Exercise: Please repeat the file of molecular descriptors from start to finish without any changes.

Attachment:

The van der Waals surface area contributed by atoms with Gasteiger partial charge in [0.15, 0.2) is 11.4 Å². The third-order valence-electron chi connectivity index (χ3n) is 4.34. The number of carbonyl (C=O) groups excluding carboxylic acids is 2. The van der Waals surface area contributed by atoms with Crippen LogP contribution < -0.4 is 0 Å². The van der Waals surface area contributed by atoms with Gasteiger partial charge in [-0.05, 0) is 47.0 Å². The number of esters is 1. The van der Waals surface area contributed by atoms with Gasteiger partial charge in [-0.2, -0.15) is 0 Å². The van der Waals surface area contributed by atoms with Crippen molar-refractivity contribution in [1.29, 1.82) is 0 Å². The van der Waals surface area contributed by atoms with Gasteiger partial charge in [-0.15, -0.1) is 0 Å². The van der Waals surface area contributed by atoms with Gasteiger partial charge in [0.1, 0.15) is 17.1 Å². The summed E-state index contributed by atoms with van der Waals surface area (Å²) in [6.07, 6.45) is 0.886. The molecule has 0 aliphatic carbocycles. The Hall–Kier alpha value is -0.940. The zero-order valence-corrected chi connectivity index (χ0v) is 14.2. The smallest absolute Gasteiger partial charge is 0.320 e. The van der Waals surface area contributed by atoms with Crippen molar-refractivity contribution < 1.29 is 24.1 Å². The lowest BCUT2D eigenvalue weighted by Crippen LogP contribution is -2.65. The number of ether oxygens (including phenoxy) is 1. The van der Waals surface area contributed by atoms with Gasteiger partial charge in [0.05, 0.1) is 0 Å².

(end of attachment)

The van der Waals surface area contributed by atoms with Gasteiger partial charge in [0.15, 0.2) is 11.4 Å². The third-order valence-electron chi connectivity index (χ3n) is 4.34. The number of carbonyl (C=O) groups excluding carboxylic acids is 2. The van der Waals surface area contributed by atoms with Crippen LogP contribution < -0.4 is 0 Å². The van der Waals surface area contributed by atoms with Gasteiger partial charge in [-0.05, 0) is 47.0 Å². The number of esters is 1. The van der Waals surface area contributed by atoms with Gasteiger partial charge in [-0.2, -0.15) is 0 Å². The van der Waals surface area contributed by atoms with Crippen molar-refractivity contribution in [1.29, 1.82) is 0 Å². The van der Waals surface area contributed by atoms with Gasteiger partial charge in [-0.15, -0.1) is 0 Å². The van der Waals surface area contributed by atoms with Gasteiger partial charge in [0.1, 0.15) is 17.1 Å². The summed E-state index contributed by atoms with van der Waals surface area (Å²) in [6.07, 6.45) is 0.886. The molecule has 0 aliphatic carbocycles. The Hall–Kier alpha value is -0.940. The zero-order valence-corrected chi connectivity index (χ0v) is 14.2. The smallest absolute Gasteiger partial charge is 0.320 e. The van der Waals surface area contributed by atoms with Crippen molar-refractivity contribution < 1.29 is 24.1 Å². The lowest BCUT2D eigenvalue weighted by Crippen LogP contribution is -2.65. The number of ether oxygens (including phenoxy) is 1. The van der Waals surface area contributed by atoms with Gasteiger partial charge in [0.05, 0.1) is 0 Å².